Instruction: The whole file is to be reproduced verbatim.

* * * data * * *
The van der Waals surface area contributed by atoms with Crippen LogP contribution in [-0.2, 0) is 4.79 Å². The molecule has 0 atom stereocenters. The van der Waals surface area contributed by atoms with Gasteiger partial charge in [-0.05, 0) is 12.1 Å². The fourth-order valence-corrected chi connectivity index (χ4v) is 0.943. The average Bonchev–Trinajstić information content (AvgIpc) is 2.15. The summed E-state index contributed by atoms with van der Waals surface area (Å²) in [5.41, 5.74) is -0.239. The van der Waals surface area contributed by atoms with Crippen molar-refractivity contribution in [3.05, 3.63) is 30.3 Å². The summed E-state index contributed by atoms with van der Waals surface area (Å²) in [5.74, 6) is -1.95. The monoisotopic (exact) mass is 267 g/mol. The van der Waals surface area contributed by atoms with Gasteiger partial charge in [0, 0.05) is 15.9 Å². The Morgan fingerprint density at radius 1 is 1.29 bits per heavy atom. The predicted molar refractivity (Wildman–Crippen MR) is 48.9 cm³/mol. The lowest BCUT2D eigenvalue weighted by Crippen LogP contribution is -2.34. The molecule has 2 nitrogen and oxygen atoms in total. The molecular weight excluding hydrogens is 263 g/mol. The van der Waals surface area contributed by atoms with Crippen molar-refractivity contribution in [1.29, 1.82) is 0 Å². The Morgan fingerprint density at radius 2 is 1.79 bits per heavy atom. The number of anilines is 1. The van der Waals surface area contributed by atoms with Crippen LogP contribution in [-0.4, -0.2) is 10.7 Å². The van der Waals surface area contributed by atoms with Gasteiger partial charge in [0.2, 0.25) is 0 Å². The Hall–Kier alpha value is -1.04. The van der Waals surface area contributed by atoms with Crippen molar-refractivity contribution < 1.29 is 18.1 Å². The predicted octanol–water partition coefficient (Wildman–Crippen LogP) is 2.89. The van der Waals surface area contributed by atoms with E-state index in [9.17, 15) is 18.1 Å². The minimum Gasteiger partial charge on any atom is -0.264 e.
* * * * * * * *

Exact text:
The van der Waals surface area contributed by atoms with Crippen LogP contribution in [-0.2, 0) is 4.79 Å². The molecule has 0 atom stereocenters. The van der Waals surface area contributed by atoms with Gasteiger partial charge in [-0.05, 0) is 12.1 Å². The fourth-order valence-corrected chi connectivity index (χ4v) is 0.943. The average Bonchev–Trinajstić information content (AvgIpc) is 2.15. The summed E-state index contributed by atoms with van der Waals surface area (Å²) in [5.41, 5.74) is -0.239. The van der Waals surface area contributed by atoms with Crippen molar-refractivity contribution in [3.05, 3.63) is 30.3 Å². The summed E-state index contributed by atoms with van der Waals surface area (Å²) in [5.74, 6) is -1.95. The monoisotopic (exact) mass is 267 g/mol. The van der Waals surface area contributed by atoms with Gasteiger partial charge in [0, 0.05) is 15.9 Å². The Morgan fingerprint density at radius 1 is 1.29 bits per heavy atom. The predicted molar refractivity (Wildman–Crippen MR) is 48.9 cm³/mol. The lowest BCUT2D eigenvalue weighted by Crippen LogP contribution is -2.34. The molecule has 2 nitrogen and oxygen atoms in total. The molecular weight excluding hydrogens is 263 g/mol. The van der Waals surface area contributed by atoms with Crippen molar-refractivity contribution in [1.29, 1.82) is 0 Å². The Morgan fingerprint density at radius 2 is 1.79 bits per heavy atom. The number of anilines is 1. The van der Waals surface area contributed by atoms with Crippen LogP contribution in [-0.4, -0.2) is 10.7 Å². The van der Waals surface area contributed by atoms with Gasteiger partial charge in [0.2, 0.25) is 0 Å². The Hall–Kier alpha value is -1.04. The van der Waals surface area contributed by atoms with Crippen molar-refractivity contribution < 1.29 is 18.1 Å². The predicted octanol–water partition coefficient (Wildman–Crippen LogP) is 2.89. The van der Waals surface area contributed by atoms with E-state index in [9.17, 15) is 18.1 Å². The minimum Gasteiger partial charge on any atom is -0.264 e.